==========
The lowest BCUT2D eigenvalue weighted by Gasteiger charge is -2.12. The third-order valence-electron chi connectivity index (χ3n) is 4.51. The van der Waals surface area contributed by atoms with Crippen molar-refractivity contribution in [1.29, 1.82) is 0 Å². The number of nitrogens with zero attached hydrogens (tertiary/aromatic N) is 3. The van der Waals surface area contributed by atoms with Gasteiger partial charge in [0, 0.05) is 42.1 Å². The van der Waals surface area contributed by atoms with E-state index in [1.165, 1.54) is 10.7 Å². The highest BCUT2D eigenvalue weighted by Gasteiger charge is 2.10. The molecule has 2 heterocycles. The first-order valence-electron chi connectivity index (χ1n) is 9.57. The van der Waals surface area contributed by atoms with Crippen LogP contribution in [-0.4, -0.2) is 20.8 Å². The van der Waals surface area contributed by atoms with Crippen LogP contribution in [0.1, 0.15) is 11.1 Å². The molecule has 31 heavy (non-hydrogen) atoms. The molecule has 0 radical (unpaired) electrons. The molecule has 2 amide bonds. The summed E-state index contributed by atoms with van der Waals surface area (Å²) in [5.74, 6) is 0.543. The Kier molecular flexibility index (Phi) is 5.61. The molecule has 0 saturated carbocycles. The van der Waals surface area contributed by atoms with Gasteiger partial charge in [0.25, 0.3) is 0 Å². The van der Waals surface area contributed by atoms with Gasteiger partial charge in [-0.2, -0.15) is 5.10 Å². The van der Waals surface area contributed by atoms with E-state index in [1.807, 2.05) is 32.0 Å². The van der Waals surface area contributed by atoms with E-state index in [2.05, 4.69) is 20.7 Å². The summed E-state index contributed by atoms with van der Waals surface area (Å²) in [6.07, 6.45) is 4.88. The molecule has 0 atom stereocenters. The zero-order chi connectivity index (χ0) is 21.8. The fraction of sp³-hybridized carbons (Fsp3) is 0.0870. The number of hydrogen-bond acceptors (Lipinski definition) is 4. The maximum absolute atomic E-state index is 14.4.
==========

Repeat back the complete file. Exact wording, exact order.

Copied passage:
The lowest BCUT2D eigenvalue weighted by Gasteiger charge is -2.12. The third-order valence-electron chi connectivity index (χ3n) is 4.51. The van der Waals surface area contributed by atoms with Crippen molar-refractivity contribution in [1.29, 1.82) is 0 Å². The number of nitrogens with zero attached hydrogens (tertiary/aromatic N) is 3. The van der Waals surface area contributed by atoms with Gasteiger partial charge in [0, 0.05) is 42.1 Å². The van der Waals surface area contributed by atoms with E-state index in [1.165, 1.54) is 10.7 Å². The highest BCUT2D eigenvalue weighted by Gasteiger charge is 2.10. The molecule has 2 heterocycles. The first-order valence-electron chi connectivity index (χ1n) is 9.57. The van der Waals surface area contributed by atoms with Crippen LogP contribution in [-0.4, -0.2) is 20.8 Å². The van der Waals surface area contributed by atoms with Crippen LogP contribution in [0.1, 0.15) is 11.1 Å². The molecule has 31 heavy (non-hydrogen) atoms. The molecule has 0 radical (unpaired) electrons. The molecule has 2 amide bonds. The summed E-state index contributed by atoms with van der Waals surface area (Å²) in [5.74, 6) is 0.543. The Kier molecular flexibility index (Phi) is 5.61. The molecule has 0 saturated carbocycles. The van der Waals surface area contributed by atoms with Gasteiger partial charge in [0.25, 0.3) is 0 Å². The van der Waals surface area contributed by atoms with Gasteiger partial charge in [-0.2, -0.15) is 5.10 Å². The van der Waals surface area contributed by atoms with E-state index in [1.807, 2.05) is 32.0 Å². The van der Waals surface area contributed by atoms with E-state index in [2.05, 4.69) is 20.7 Å². The summed E-state index contributed by atoms with van der Waals surface area (Å²) in [6.07, 6.45) is 4.88. The molecule has 0 atom stereocenters. The zero-order chi connectivity index (χ0) is 21.8. The fraction of sp³-hybridized carbons (Fsp3) is 0.0870. The number of hydrogen-bond acceptors (Lipinski definition) is 4. The maximum absolute atomic E-state index is 14.4.